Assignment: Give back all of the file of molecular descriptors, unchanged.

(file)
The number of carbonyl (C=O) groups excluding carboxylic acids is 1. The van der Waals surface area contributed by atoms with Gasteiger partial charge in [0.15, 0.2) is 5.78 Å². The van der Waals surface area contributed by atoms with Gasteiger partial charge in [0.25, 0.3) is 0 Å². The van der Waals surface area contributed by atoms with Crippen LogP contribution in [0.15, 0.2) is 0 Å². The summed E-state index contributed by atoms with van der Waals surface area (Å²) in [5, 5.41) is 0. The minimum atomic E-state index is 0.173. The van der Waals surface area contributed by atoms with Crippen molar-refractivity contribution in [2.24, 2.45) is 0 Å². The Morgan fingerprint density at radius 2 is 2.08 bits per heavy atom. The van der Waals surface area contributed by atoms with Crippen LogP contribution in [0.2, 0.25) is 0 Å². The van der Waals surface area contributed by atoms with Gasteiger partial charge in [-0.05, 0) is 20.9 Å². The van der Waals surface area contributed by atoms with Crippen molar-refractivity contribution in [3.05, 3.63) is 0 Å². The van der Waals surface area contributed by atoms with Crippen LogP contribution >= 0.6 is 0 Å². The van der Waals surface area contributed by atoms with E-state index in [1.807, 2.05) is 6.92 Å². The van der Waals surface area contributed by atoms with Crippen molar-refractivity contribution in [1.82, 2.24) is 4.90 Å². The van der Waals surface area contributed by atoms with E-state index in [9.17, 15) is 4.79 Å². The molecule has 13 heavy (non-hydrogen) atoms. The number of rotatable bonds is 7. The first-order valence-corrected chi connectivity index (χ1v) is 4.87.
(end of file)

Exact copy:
The number of carbonyl (C=O) groups excluding carboxylic acids is 1. The van der Waals surface area contributed by atoms with Gasteiger partial charge in [0.15, 0.2) is 5.78 Å². The van der Waals surface area contributed by atoms with Gasteiger partial charge in [0.25, 0.3) is 0 Å². The van der Waals surface area contributed by atoms with Crippen LogP contribution in [0.15, 0.2) is 0 Å². The summed E-state index contributed by atoms with van der Waals surface area (Å²) in [5, 5.41) is 0. The minimum atomic E-state index is 0.173. The van der Waals surface area contributed by atoms with Crippen molar-refractivity contribution in [2.24, 2.45) is 0 Å². The Morgan fingerprint density at radius 2 is 2.08 bits per heavy atom. The van der Waals surface area contributed by atoms with Crippen LogP contribution in [0.2, 0.25) is 0 Å². The van der Waals surface area contributed by atoms with Gasteiger partial charge in [-0.05, 0) is 20.9 Å². The van der Waals surface area contributed by atoms with Crippen molar-refractivity contribution in [3.05, 3.63) is 0 Å². The van der Waals surface area contributed by atoms with Crippen LogP contribution >= 0.6 is 0 Å². The van der Waals surface area contributed by atoms with E-state index in [1.807, 2.05) is 6.92 Å². The van der Waals surface area contributed by atoms with Crippen molar-refractivity contribution in [1.82, 2.24) is 4.90 Å². The van der Waals surface area contributed by atoms with E-state index in [9.17, 15) is 4.79 Å². The molecule has 13 heavy (non-hydrogen) atoms. The number of rotatable bonds is 7. The first-order valence-corrected chi connectivity index (χ1v) is 4.87.